I come to an important point. All that I have said up until now would be diminished or, indeed, irrelevant if the welfare of the animals that were previously hunted in England, Wales and Scotland had improved. Yet, with all the significant sums of money that have been spent on campaigning for laws to ban hunting and the subsequent cost to the public purse for police and court time, not a single penny — not one — has been spent by any anti-hunting group to assess the impact of those laws. That, in itself, speaks volumes. Surely, such critical and crucial research would put an end to the hunting controversy once and for all. Do those groups suspect what is really happening to the wild animals that they supposedly care for and that their case is fundamentally flawed? Such evidence that we have indicates that previously hunted species in many areas are viewed very differently by farmers and landowners, with the result that a community-based conservation process has now just become one of pest control, often with healthy animals being killed instead of the weak, injured or diseased and in far greater numbers. That is not productive wildlife management; again, it is virtue signalling.
The hunting bans in the rest of the United Kingdom are not only detrimental to animal welfare but damaging to conservation. I can well understand why members of the public, who, in the main, are unfamiliar with hunting and might not like the idea of that activity — Members may not like it — will sign petitions or respond negatively to public opinion polls. However, such surveys only reflect a perception and do not explain other methods of wildlife management or pest control, which would inevitably increase and which the public would find equally offensive. The job of an MLA is to analyse the issues in detail, study the Bill in detail and legislate on the basis of evidence and fact, not prejudice or perception.
Members, I support legitimate, law-abiding hunting activity.
I equally support — you will not say "Shame" to this point, Mr Stalford — robust police action against those who partake in illegal forms of hunting, such as the example that you noted in your contribution. I can tell you that law-abiding huntsmen and huntswomen across this country equally condemn those in full measure. It does not have to be a debate in which one side wins and the other side loses. That is a situation that certain campaigning groups want us to be in.
I will if I have time at the end of my contribution.
There will always be people on each side of the argument who will never agree, who will never see the opposing point of view and who will never compromise. However, those are two minority groups. The vast majority of people on both sides feel strongly about animal welfare, but they also realise that wild animals need to be controlled and that that must be done in the most humane ways possible. The BiIl would seriously restrict the ability to manage wild animals whilst doing absolutely nothing for animal welfare. I therefore urge colleagues to vote against the Bill. If we need to address the issue in the future — as I have mentioned, there have been times in the past when the Assembly has got this right — I urge Members to do so on the basis of evidence and principle, with the collective aim of addressing animal welfare rather than controlling human behaviour.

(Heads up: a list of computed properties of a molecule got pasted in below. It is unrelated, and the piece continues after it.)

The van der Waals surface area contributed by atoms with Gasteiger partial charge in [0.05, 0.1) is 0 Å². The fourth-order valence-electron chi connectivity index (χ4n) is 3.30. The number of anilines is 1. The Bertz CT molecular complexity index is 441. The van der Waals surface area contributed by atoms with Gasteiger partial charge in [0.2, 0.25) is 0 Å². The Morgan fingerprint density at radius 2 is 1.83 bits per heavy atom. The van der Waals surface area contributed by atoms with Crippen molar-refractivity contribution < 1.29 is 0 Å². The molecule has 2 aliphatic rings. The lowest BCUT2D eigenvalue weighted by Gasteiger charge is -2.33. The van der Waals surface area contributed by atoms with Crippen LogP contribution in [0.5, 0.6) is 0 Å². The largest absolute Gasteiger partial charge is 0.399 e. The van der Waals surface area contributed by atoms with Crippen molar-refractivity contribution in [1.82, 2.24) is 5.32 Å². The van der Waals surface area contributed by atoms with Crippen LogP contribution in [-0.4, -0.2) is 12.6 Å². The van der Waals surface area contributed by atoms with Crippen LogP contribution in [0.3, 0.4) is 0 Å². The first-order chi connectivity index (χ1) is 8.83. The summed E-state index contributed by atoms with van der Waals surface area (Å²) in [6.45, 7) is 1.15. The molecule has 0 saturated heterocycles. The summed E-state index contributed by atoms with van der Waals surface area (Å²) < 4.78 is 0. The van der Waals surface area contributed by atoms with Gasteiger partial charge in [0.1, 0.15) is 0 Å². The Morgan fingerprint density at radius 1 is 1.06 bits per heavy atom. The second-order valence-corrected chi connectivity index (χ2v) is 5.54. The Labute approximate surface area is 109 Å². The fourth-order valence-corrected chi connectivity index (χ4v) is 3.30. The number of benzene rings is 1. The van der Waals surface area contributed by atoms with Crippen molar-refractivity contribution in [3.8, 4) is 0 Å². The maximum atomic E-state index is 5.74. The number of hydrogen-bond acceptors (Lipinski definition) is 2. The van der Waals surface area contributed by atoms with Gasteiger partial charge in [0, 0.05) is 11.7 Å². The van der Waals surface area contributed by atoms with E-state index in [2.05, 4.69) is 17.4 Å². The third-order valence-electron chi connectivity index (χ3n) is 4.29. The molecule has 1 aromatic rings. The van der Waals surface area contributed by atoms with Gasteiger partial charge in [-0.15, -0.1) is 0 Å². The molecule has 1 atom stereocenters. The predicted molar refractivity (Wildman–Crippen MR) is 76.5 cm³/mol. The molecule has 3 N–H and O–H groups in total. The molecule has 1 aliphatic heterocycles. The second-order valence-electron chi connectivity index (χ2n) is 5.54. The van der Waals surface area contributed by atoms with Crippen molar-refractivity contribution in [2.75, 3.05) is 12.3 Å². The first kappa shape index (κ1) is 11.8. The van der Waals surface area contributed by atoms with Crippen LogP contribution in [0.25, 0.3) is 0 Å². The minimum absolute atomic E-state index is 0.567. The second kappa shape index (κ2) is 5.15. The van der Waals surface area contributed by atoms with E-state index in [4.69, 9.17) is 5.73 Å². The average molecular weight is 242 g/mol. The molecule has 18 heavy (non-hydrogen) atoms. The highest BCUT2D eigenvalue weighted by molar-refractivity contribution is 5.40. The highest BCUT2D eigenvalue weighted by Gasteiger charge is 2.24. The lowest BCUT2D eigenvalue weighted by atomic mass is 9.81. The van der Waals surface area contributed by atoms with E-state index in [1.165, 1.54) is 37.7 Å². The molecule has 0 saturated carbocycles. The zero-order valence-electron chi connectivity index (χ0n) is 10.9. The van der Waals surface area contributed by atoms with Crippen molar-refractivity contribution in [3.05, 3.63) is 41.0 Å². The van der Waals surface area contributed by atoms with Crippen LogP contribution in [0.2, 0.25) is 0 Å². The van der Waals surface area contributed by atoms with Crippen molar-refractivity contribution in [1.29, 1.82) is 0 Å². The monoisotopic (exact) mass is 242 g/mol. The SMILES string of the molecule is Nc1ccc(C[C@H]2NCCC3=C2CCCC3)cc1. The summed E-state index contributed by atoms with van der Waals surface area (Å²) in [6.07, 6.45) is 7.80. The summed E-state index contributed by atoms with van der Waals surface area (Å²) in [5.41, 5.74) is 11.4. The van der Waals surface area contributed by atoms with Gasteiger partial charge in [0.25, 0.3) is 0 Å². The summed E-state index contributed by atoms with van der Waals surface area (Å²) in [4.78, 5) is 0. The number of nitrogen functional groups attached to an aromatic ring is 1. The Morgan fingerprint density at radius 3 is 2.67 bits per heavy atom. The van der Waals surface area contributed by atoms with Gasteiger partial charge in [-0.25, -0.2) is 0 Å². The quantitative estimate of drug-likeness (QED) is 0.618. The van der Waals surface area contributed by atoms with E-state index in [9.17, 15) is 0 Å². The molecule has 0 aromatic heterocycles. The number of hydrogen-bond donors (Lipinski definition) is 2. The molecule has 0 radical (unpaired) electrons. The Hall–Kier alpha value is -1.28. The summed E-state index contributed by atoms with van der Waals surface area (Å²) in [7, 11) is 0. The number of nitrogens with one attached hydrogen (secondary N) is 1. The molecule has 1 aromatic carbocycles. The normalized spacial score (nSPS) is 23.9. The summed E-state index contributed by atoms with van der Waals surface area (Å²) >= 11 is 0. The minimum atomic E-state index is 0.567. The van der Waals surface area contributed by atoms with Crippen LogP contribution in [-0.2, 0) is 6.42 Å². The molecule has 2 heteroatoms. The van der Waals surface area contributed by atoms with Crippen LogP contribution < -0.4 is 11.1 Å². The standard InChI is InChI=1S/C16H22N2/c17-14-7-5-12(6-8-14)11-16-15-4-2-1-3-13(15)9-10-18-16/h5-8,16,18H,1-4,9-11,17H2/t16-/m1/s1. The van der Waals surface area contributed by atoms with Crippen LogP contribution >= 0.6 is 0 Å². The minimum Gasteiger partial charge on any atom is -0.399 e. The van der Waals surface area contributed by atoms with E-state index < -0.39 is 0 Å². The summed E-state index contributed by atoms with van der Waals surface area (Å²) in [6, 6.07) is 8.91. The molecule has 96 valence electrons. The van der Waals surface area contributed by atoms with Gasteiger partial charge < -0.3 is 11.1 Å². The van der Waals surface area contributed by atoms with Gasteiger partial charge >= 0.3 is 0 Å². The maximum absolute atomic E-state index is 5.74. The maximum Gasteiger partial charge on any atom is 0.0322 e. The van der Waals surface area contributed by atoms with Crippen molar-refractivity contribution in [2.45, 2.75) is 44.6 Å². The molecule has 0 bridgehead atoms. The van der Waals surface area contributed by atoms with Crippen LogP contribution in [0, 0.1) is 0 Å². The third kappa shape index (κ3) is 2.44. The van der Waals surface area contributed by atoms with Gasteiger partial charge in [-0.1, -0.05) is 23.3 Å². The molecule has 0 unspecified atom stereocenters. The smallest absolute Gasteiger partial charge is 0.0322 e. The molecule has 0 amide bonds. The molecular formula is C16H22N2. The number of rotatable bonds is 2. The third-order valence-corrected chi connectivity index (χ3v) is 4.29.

I am grateful to the Member for giving way. Earlier in the debate, reference was made to the Veterinary Association for Wildlife Management. It sounds benign, does it not? However, we were not told that the previous name of said group was Vets for Hunting.
I appreciate the Member's clarifying that point. In his very impassioned contribution to the debate, Mr Buckley talked about no winners or losers, but, frankly, there will be winners: the many wild mammals that will not be torn to shreds by dogs. I, for one, and, I am sure, the majority of people who have been quoted during the debate, do not need to see much scientific evidence or research to know that such actions are inhumane and cruel. We know that. It is interesting to note that, coming out of COVID, many people are talking about building a kinder society and being kinder to each other. Hopefully, we will be kinder to nature because of the climate challenge and kinder to our animals by controlling and preventing that type of sport.
Patsy McGlone outlined that we met the sponsor of the Bill only last week and that we raised a couple of areas on which we were seeking further clarification. As a party, we are keen to work with the sponsor of the Bill in looking at some minor amendments, particularly to clause 6 and the interpretation and the outworkings or, if you like, the potential unintended consequences of some of the points in that clause. Some of those amendments will be around questions like these: what if a third dog joins the rampage, if you like? What happens if a farmer does not have a gun and he or she sends dogs off to chase foxes away from the sheep? Will all farmers have to carry a firearm certificate?
Much has been said about the Bill. I want to be very clear that the SDLP is supportive of the intent of the Bill. There are a few areas around which we seek further clarification, but we look forward to working with the Member at Committee Stage in bringing forward or in supporting his amendments to the Bill on those points of clarification.